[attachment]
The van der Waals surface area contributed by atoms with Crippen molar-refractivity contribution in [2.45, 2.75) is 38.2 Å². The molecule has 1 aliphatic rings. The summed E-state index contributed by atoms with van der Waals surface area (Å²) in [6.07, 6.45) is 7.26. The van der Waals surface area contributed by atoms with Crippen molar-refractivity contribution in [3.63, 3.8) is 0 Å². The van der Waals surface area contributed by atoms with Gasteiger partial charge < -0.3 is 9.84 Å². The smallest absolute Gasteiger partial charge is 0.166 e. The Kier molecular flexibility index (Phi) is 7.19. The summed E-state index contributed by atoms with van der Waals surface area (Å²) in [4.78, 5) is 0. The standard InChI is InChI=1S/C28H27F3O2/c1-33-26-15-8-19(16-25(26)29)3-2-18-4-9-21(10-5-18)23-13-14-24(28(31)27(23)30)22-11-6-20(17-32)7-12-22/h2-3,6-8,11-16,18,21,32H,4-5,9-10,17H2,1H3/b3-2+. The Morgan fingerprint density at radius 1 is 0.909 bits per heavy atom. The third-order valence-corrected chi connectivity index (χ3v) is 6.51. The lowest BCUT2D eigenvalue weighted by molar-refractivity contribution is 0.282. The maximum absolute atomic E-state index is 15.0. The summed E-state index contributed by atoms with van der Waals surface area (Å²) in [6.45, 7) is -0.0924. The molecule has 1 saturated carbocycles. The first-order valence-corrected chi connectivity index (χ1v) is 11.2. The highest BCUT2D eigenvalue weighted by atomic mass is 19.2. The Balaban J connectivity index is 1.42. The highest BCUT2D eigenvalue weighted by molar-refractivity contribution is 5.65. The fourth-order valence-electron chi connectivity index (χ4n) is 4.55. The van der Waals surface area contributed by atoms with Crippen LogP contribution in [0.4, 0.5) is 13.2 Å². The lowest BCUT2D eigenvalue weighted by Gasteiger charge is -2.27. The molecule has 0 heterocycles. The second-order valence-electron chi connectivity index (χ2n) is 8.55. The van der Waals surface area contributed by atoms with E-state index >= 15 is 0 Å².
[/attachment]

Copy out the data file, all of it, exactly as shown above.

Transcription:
The van der Waals surface area contributed by atoms with Crippen molar-refractivity contribution in [2.45, 2.75) is 38.2 Å². The molecule has 1 aliphatic rings. The summed E-state index contributed by atoms with van der Waals surface area (Å²) in [6.07, 6.45) is 7.26. The van der Waals surface area contributed by atoms with Crippen molar-refractivity contribution in [3.63, 3.8) is 0 Å². The van der Waals surface area contributed by atoms with Gasteiger partial charge < -0.3 is 9.84 Å². The smallest absolute Gasteiger partial charge is 0.166 e. The Kier molecular flexibility index (Phi) is 7.19. The summed E-state index contributed by atoms with van der Waals surface area (Å²) in [4.78, 5) is 0. The standard InChI is InChI=1S/C28H27F3O2/c1-33-26-15-8-19(16-25(26)29)3-2-18-4-9-21(10-5-18)23-13-14-24(28(31)27(23)30)22-11-6-20(17-32)7-12-22/h2-3,6-8,11-16,18,21,32H,4-5,9-10,17H2,1H3/b3-2+. The Morgan fingerprint density at radius 1 is 0.909 bits per heavy atom. The third-order valence-corrected chi connectivity index (χ3v) is 6.51. The lowest BCUT2D eigenvalue weighted by molar-refractivity contribution is 0.282. The maximum absolute atomic E-state index is 15.0. The summed E-state index contributed by atoms with van der Waals surface area (Å²) in [6.45, 7) is -0.0924. The molecule has 1 saturated carbocycles. The first-order valence-corrected chi connectivity index (χ1v) is 11.2. The highest BCUT2D eigenvalue weighted by atomic mass is 19.2. The Balaban J connectivity index is 1.42. The highest BCUT2D eigenvalue weighted by molar-refractivity contribution is 5.65. The fourth-order valence-electron chi connectivity index (χ4n) is 4.55. The van der Waals surface area contributed by atoms with Crippen LogP contribution in [0.4, 0.5) is 13.2 Å². The lowest BCUT2D eigenvalue weighted by Gasteiger charge is -2.27. The molecule has 0 heterocycles. The second-order valence-electron chi connectivity index (χ2n) is 8.55. The van der Waals surface area contributed by atoms with E-state index >= 15 is 0 Å².